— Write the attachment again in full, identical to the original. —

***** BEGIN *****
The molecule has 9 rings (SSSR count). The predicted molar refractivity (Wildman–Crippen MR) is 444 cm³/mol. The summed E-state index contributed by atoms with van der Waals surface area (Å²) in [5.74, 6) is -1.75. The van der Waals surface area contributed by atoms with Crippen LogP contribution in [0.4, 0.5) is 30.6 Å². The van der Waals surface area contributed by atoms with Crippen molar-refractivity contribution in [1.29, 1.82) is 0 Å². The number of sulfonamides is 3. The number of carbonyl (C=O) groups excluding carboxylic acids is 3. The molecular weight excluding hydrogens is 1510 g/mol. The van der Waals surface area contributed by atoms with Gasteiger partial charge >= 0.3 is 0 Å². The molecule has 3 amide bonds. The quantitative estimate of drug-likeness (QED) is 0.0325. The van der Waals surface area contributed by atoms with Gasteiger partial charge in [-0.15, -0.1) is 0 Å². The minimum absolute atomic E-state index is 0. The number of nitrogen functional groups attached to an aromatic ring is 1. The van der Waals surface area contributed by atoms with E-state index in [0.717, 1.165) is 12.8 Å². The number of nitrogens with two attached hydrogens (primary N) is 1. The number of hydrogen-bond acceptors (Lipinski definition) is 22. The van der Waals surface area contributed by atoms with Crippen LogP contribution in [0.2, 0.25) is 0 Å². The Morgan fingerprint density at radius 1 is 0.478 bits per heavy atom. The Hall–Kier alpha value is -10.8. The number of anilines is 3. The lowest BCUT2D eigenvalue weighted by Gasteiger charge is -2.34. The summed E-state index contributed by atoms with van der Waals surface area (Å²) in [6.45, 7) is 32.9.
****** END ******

The molecule has 9 rings (SSSR count). The predicted molar refractivity (Wildman–Crippen MR) is 444 cm³/mol. The summed E-state index contributed by atoms with van der Waals surface area (Å²) in [5.74, 6) is -1.75. The van der Waals surface area contributed by atoms with Crippen LogP contribution in [0.4, 0.5) is 30.6 Å². The van der Waals surface area contributed by atoms with Crippen molar-refractivity contribution in [1.29, 1.82) is 0 Å². The number of sulfonamides is 3. The number of carbonyl (C=O) groups excluding carboxylic acids is 3. The molecular weight excluding hydrogens is 1510 g/mol. The van der Waals surface area contributed by atoms with Gasteiger partial charge >= 0.3 is 0 Å². The molecule has 3 amide bonds. The quantitative estimate of drug-likeness (QED) is 0.0325. The van der Waals surface area contributed by atoms with Gasteiger partial charge in [-0.15, -0.1) is 0 Å². The minimum absolute atomic E-state index is 0. The number of nitrogen functional groups attached to an aromatic ring is 1. The van der Waals surface area contributed by atoms with E-state index in [0.717, 1.165) is 12.8 Å². The number of nitrogens with two attached hydrogens (primary N) is 1. The number of hydrogen-bond acceptors (Lipinski definition) is 22. The van der Waals surface area contributed by atoms with Crippen LogP contribution in [0.2, 0.25) is 0 Å². The Morgan fingerprint density at radius 1 is 0.478 bits per heavy atom. The Hall–Kier alpha value is -10.8. The number of anilines is 3. The lowest BCUT2D eigenvalue weighted by Gasteiger charge is -2.34. The summed E-state index contributed by atoms with van der Waals surface area (Å²) in [6.45, 7) is 32.9.